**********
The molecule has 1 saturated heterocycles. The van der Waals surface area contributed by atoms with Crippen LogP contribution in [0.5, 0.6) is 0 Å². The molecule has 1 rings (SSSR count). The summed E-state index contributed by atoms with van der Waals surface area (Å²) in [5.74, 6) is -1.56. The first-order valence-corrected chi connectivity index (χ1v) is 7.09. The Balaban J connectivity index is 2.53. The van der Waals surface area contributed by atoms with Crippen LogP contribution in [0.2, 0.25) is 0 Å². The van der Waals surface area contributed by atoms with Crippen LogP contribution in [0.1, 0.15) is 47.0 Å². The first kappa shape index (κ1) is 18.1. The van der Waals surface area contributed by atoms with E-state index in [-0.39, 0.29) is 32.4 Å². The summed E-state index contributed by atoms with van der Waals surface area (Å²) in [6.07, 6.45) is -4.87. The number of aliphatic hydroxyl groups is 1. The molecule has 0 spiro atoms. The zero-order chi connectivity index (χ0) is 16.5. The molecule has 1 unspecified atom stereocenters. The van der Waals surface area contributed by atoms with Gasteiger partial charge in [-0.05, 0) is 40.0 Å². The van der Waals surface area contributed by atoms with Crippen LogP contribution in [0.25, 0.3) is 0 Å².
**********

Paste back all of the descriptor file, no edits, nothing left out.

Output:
The molecule has 1 saturated heterocycles. The van der Waals surface area contributed by atoms with Crippen LogP contribution in [0.5, 0.6) is 0 Å². The molecule has 1 rings (SSSR count). The summed E-state index contributed by atoms with van der Waals surface area (Å²) in [5.74, 6) is -1.56. The first-order valence-corrected chi connectivity index (χ1v) is 7.09. The Balaban J connectivity index is 2.53. The van der Waals surface area contributed by atoms with Crippen LogP contribution in [0.2, 0.25) is 0 Å². The van der Waals surface area contributed by atoms with Crippen LogP contribution in [0.1, 0.15) is 47.0 Å². The first kappa shape index (κ1) is 18.1. The van der Waals surface area contributed by atoms with E-state index in [-0.39, 0.29) is 32.4 Å². The summed E-state index contributed by atoms with van der Waals surface area (Å²) in [6.07, 6.45) is -4.87. The number of aliphatic hydroxyl groups is 1. The molecule has 0 spiro atoms. The zero-order chi connectivity index (χ0) is 16.5. The molecule has 1 unspecified atom stereocenters. The van der Waals surface area contributed by atoms with Gasteiger partial charge in [-0.05, 0) is 40.0 Å². The van der Waals surface area contributed by atoms with Crippen LogP contribution in [0.25, 0.3) is 0 Å².